Should Israel Worry about the Sale of Advanced Aircraft to the UAE?

September 24, 2020 | Shimon Arad and James Stavridis
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On Tuesday, the Israeli defense minister Benny Gantz came to Washington and met with his American counterpart Mark Esper to discuss the possibility that the U.S. will sell its top-of-the-line F-35 jets to the United Arab Emirates. Despite the breakthrough in relations between Jerusalem and Abu Dhabi, many Israelis fear that selling the aircraft to the UAE would erode the Jewish state’s qualitive military edge over its neighbors—which the U.S. is required to by an act of Congress to uphold. Shimon Arad explains these concerns:

In the volatile Middle East, circumstances and intentions change far more rapidly than capabilities. Examples from the region’s recent history include the so-called “Arab Spring,” the rise and fall of the Muslim Brotherhood regime in Egypt, and the antagonistic Islamist turn of Turkey

Second, the decision to release the F-35 stealth fighter to the UAE would be a precedent that it would be impossible not to extend to other Gulf states—especially Saudi Arabia. . . . Once this threshold is crossed, it will be harder for Washington to deny other highly advanced weapons systems to Egypt, Jordan, or Morocco.

Third, the UAE and Saudi Arabia have no real military need for the F-35, and their existing fourth-generation F-16s, F-15s, and Eurofighters . . . are more than a match for Iran’s outdated air force. The . . . Gulf States need . . . improved defensive capabilities rather than the means to carry out surprise stealth attacks.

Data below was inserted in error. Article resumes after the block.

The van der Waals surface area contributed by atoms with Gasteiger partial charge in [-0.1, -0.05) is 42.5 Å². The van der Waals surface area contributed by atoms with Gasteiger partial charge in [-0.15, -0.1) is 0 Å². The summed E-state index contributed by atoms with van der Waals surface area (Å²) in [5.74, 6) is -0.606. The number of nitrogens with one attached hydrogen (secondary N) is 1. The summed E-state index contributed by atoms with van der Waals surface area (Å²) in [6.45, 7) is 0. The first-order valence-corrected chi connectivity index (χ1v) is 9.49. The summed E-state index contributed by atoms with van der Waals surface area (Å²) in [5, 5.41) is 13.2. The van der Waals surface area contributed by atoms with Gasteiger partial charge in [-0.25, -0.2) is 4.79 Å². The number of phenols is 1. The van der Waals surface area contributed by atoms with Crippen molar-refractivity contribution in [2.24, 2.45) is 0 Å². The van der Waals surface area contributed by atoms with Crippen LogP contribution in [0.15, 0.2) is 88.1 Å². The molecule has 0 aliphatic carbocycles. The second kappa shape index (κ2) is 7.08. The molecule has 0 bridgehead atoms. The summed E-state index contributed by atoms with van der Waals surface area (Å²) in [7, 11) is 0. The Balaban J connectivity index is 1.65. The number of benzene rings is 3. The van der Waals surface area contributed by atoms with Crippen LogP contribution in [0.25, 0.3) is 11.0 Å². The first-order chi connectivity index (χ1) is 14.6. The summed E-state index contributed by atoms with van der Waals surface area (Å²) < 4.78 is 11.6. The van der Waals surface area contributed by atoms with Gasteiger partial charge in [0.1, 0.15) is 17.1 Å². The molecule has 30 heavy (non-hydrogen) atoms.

By contrast, James Stavridis, a retired U.S. admiral and the former supreme commander of NATO forces, argues that Washington can sell Abu Dhabi the jets without eroding Israel’s qualitative edge if it agrees to “increase its support to Israel more broadly.”

This can be done first by allowing accelerated [arms] procurement under the current Memorandum of Understanding—a ten-year agreement with the Israelis on aiding their overall security—which would bring not only the F-35 but also new F-15X fighters and KC-46 refueling tankers. . . . Washington could [also] increase the intelligence flow to Israel (already high, but not quite at the level of the Five Eyes program of English-speaking nations) and share more of its cybersecurity technology; cyberwarfare can provide enemies strong counters to new [hardware] like the F-35.

Given the rising threat of Iran, the U.S. would be smart to improve the UAE’s defenses. But protecting commitments with Israel takes priority.

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